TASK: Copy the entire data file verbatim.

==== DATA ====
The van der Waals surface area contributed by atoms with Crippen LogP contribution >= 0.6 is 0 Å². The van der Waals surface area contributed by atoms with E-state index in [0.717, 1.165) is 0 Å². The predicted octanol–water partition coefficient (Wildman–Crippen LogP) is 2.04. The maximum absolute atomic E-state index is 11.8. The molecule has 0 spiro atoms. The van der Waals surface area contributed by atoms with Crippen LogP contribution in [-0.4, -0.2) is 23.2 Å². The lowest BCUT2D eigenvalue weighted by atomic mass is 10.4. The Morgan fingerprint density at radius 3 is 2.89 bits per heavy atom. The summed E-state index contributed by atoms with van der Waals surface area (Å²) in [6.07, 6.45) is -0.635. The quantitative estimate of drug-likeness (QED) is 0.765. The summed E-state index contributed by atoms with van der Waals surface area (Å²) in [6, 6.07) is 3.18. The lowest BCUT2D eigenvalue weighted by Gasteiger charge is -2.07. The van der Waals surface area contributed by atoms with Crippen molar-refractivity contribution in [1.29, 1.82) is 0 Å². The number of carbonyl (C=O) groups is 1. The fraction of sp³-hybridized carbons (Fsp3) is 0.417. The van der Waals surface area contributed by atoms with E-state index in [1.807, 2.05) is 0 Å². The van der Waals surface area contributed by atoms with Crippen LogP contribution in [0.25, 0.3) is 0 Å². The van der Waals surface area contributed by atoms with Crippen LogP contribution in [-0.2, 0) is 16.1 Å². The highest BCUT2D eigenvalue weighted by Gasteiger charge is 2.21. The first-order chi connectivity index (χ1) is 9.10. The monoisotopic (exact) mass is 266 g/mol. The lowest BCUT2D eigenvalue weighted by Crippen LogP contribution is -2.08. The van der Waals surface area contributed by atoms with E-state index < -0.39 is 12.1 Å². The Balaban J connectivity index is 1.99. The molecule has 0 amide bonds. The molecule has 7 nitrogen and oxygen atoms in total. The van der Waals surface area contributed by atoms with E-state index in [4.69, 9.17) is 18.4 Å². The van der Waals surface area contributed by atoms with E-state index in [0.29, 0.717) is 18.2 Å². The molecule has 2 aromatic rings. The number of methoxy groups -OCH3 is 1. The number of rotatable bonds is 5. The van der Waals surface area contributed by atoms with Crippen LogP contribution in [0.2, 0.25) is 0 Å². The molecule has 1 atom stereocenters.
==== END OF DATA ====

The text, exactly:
The van der Waals surface area contributed by atoms with Crippen LogP contribution >= 0.6 is 0 Å². The van der Waals surface area contributed by atoms with E-state index in [0.717, 1.165) is 0 Å². The predicted octanol–water partition coefficient (Wildman–Crippen LogP) is 2.04. The maximum absolute atomic E-state index is 11.8. The molecule has 0 spiro atoms. The van der Waals surface area contributed by atoms with Crippen LogP contribution in [-0.4, -0.2) is 23.2 Å². The lowest BCUT2D eigenvalue weighted by atomic mass is 10.4. The Morgan fingerprint density at radius 3 is 2.89 bits per heavy atom. The summed E-state index contributed by atoms with van der Waals surface area (Å²) in [6.07, 6.45) is -0.635. The quantitative estimate of drug-likeness (QED) is 0.765. The summed E-state index contributed by atoms with van der Waals surface area (Å²) in [6, 6.07) is 3.18. The lowest BCUT2D eigenvalue weighted by Gasteiger charge is -2.07. The van der Waals surface area contributed by atoms with Crippen molar-refractivity contribution in [1.29, 1.82) is 0 Å². The number of carbonyl (C=O) groups is 1. The fraction of sp³-hybridized carbons (Fsp3) is 0.417. The van der Waals surface area contributed by atoms with E-state index in [1.807, 2.05) is 0 Å². The van der Waals surface area contributed by atoms with Crippen LogP contribution in [0.25, 0.3) is 0 Å². The van der Waals surface area contributed by atoms with Crippen LogP contribution in [-0.2, 0) is 16.1 Å². The highest BCUT2D eigenvalue weighted by Gasteiger charge is 2.21. The first-order chi connectivity index (χ1) is 9.10. The monoisotopic (exact) mass is 266 g/mol. The lowest BCUT2D eigenvalue weighted by Crippen LogP contribution is -2.08. The van der Waals surface area contributed by atoms with E-state index < -0.39 is 12.1 Å². The Balaban J connectivity index is 1.99. The molecule has 0 amide bonds. The molecule has 7 nitrogen and oxygen atoms in total. The van der Waals surface area contributed by atoms with E-state index in [4.69, 9.17) is 18.4 Å². The van der Waals surface area contributed by atoms with E-state index in [0.29, 0.717) is 18.2 Å². The molecule has 2 aromatic rings. The number of methoxy groups -OCH3 is 1. The number of rotatable bonds is 5. The van der Waals surface area contributed by atoms with Crippen LogP contribution in [0.2, 0.25) is 0 Å². The molecule has 1 atom stereocenters.